Bhaskar and dialectics

Ralph Dumain rdumain at igc2.igc.apc.org
Fri Feb 24 23:41:05 MST 1995


Fellini writes:

>for Taylor, at least the young Marx was trying to have a
>synthesis between expressivist position and French enlightenment
>vision of man's nature in a social engineering setting.

"social engineering"?

>But if this is the case, the problem of dialectics in Marxism is
>much more complex than a simple 'inversion' or than the crude
>distinction between 'idealism' and 'materialism'. In regard to
>Hegel, dialectics cannot be separated from his system. But in
>Marxism the tendency is just to take dialectics as a method,
>irrespective of the system.

The last sentence is the question under examination here.  What
does it mean to take dialectics as a method?  Is there something
about dialectics being changed?

>But the result of such a strategy seems to be merely a
>substitution of Hegel's Spirit with 'matter', 'history' or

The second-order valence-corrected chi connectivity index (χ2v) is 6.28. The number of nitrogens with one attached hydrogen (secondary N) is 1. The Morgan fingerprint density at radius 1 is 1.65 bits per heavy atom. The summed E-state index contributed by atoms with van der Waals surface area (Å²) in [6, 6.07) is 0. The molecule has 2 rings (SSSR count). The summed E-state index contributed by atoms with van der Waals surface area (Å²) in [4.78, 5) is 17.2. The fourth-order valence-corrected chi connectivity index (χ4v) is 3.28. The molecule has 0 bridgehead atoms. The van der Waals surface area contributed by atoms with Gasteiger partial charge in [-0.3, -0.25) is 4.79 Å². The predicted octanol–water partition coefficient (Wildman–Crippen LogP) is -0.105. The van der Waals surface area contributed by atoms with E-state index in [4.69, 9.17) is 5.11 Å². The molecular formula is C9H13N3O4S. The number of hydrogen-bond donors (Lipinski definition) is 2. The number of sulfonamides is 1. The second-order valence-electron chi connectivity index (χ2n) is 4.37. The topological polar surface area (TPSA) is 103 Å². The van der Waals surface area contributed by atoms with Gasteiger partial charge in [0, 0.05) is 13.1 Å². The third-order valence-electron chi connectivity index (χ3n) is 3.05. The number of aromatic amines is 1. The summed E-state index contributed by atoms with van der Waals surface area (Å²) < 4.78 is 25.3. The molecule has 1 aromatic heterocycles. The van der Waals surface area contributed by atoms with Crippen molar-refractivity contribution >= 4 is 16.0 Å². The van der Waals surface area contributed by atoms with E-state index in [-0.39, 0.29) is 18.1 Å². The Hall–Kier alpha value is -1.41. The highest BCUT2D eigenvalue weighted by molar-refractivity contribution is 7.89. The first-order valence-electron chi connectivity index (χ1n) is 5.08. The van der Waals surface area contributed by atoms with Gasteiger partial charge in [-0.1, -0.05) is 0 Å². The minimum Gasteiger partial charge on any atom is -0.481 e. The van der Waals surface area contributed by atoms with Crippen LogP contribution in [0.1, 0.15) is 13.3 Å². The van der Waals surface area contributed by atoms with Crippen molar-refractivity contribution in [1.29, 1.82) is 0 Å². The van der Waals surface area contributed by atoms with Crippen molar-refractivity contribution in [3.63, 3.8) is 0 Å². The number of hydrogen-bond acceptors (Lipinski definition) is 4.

>'class consciousness' of the proletariat.

I don't believe what you are saying.  I don't believe in this
substitution business.  But consider also the three alternatives
you propose: replacing "spirit" with matter is radically different
from history or proletarian class consciousness.  Why?  Because
the latter two restrict the scope of philosophy from the universe
as a whole to social theory.  Some Marxists accept this position,
but I vigorously oppose it.

>But this leaves us with the critique of Colletti: you cannot
>have dialectics and 'materialism' at the same time, for
>dialectics is the necessary vehicle for the annihilation, or at
>least 'degradation' of the material

I don't understand the reasoning here, and I don't believe a word
of this.  Every cold war sovietologist said you can't mix
dialectics with materialism,  Why the hell not?

>what the dialectical materialists  did was not make Hegel upside
>down; theirs was just a mechanical substitution.

We are trying to determine exactly what happened, but I do not at
all believe in this shallow substitution business.  That is the
worst kind of intellectual laziness.  It is one thing to lift
certain notions and ways of thinking from Hegel's logic and
philosophy of history and incorporate them into one's independent
project of constructing a view of social structure and history and
political economy, which by the way is also resolutely empirical
and anti-metaphysical; and another thing to indulge in mechanical
substitutions.


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